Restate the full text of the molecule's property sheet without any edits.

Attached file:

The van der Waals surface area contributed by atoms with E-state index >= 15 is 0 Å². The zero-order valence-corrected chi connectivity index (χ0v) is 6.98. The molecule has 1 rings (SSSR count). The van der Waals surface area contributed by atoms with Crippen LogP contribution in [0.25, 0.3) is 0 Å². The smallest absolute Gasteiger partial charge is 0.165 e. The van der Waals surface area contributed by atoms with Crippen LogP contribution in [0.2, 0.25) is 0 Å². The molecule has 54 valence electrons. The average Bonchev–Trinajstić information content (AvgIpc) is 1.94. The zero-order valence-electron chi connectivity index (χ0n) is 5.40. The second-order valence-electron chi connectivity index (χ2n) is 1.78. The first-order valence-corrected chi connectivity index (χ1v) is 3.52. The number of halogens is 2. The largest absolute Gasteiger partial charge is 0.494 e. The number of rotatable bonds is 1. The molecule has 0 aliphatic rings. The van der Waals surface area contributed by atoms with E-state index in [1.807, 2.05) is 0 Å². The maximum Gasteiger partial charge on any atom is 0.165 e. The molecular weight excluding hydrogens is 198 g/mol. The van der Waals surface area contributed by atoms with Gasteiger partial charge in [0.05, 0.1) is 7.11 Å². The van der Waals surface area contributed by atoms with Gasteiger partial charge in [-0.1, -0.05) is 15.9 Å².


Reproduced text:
The van der Waals surface area contributed by atoms with E-state index >= 15 is 0 Å². The zero-order valence-corrected chi connectivity index (χ0v) is 6.98. The molecule has 1 rings (SSSR count). The van der Waals surface area contributed by atoms with Crippen LogP contribution in [0.25, 0.3) is 0 Å². The smallest absolute Gasteiger partial charge is 0.165 e. The van der Waals surface area contributed by atoms with Crippen LogP contribution in [0.2, 0.25) is 0 Å². The molecule has 54 valence electrons. The average Bonchev–Trinajstić information content (AvgIpc) is 1.94. The zero-order valence-electron chi connectivity index (χ0n) is 5.40. The second-order valence-electron chi connectivity index (χ2n) is 1.78. The first-order valence-corrected chi connectivity index (χ1v) is 3.52. The number of halogens is 2. The largest absolute Gasteiger partial charge is 0.494 e. The number of rotatable bonds is 1. The molecule has 0 aliphatic rings. The van der Waals surface area contributed by atoms with E-state index in [1.807, 2.05) is 0 Å². The maximum Gasteiger partial charge on any atom is 0.165 e. The molecular weight excluding hydrogens is 198 g/mol. The van der Waals surface area contributed by atoms with Gasteiger partial charge in [0.05, 0.1) is 7.11 Å². The van der Waals surface area contributed by atoms with Gasteiger partial charge in [-0.1, -0.05) is 15.9 Å².